Sprinkle topping on baked apples. Put the pan back in the oven until the crisp is browned and crispy. Twice-baked apples melt in your mouth (without lots of extra sugar) and the topping is crispy delicious. The perfect foil for vanilla ice cream.

So now I spend more time working to clean up apples…..but am rewarded with more apple crisp!

Photos:

http://utahpests.usu.edu/ipm/htm/fruits/fruit-insect-disease/apple-pear-control03
http://allrecipes.com/recipe/229088/apple-crisp-with-oat-topping/

 

Earwigs

by Sandy Swegel

If I were making a low-budget movie about alien invaders, I’d definitely use close-ups of earwigs to make the scariest monsters with their pincers coming at you.  And no fan of Star Trek can help but shudder and remember the image of the earwiggy centipedy thing Khan puts into Mr. Chekov’s ear.  Earwigs actually get their name from going into ears of corn, not human ears, but there’s a primitive cringe factor that rises in us anyway.

Most people never notice earwigs, but if you do get an infestation, you’ll quickly find they can wipe out new seedlings by chewing the stems and leaves.  And in large numbers, they have no problem climbing corn stalks or fruit trees to get at yummy food.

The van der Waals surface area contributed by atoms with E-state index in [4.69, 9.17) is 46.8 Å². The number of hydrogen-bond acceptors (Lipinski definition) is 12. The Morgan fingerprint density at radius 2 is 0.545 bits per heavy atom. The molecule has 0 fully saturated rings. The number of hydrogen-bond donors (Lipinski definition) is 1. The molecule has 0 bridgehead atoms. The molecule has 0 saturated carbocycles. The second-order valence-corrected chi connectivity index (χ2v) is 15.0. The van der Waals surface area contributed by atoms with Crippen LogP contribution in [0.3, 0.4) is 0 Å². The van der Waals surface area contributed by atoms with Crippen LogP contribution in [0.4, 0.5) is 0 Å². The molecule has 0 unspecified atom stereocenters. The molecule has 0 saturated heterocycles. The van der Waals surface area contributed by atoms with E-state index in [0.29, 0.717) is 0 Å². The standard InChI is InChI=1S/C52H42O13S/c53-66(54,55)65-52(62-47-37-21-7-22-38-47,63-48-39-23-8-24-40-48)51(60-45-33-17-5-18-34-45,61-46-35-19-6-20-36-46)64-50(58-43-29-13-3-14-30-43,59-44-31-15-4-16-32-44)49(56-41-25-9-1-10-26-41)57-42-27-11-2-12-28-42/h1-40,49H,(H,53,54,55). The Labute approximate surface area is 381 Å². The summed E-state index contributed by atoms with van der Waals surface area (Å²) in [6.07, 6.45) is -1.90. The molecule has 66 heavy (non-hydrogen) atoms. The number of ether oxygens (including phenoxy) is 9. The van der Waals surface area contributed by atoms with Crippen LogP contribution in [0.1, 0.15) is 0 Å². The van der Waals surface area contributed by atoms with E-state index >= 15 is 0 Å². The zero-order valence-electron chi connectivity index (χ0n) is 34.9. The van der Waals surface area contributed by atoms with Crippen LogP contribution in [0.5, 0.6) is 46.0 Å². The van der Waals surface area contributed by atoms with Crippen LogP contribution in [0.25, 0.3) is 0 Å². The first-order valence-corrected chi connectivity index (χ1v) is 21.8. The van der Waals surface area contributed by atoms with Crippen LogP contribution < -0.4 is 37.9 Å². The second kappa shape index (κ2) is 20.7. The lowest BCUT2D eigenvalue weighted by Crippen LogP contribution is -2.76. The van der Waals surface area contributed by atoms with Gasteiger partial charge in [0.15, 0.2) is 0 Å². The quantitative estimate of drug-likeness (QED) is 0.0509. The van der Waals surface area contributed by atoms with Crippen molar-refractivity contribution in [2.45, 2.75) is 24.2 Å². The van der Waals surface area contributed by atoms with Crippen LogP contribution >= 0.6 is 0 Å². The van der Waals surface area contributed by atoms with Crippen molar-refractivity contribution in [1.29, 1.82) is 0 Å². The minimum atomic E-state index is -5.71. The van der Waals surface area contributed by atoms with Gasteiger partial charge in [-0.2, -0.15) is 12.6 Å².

It’s usually easy to catch earwigs…they gather under anything dark and damp such as mulch or an old board. Rolled up wet newspaper is pretty good because it’s a disposable container….just toss the whole thing in the trash.  I personally let a couple of chickens loose and they find the apparently delicious earwigs in minutes and eat them as fast as they can scratch them out.  If you have a serious infestation of earwigs, UC Davis has the best scientific integrated pest management protocol.http://www.ipm.ucdavis.edu/PMG/PESTNOTES/pn74102.html

This week  I went to a bug talk by our local extension entomologist Carol O’Meara and learned a new tip about trapping earwigs. Trapping is usually the best way to deal with earwigs.  O’Meara’s twist to catch the critters is to put out little bowls of vegetable oil and soy sauce.  The soy sauce is an attractant and the earwigs are suffocated in the vegetable oil.  An old tuna can and a couple tablespoons each of soy sauce and oil (some people add a little molasses), and you have a great trap.  The folks at Deep Green Permaculture designed this little trap to give you an idea of the concept.

http://deepgreenpermaculture.com/diy-instructions/strange-brew-homemade-garden-sprays/

Happy Earwig Hunting!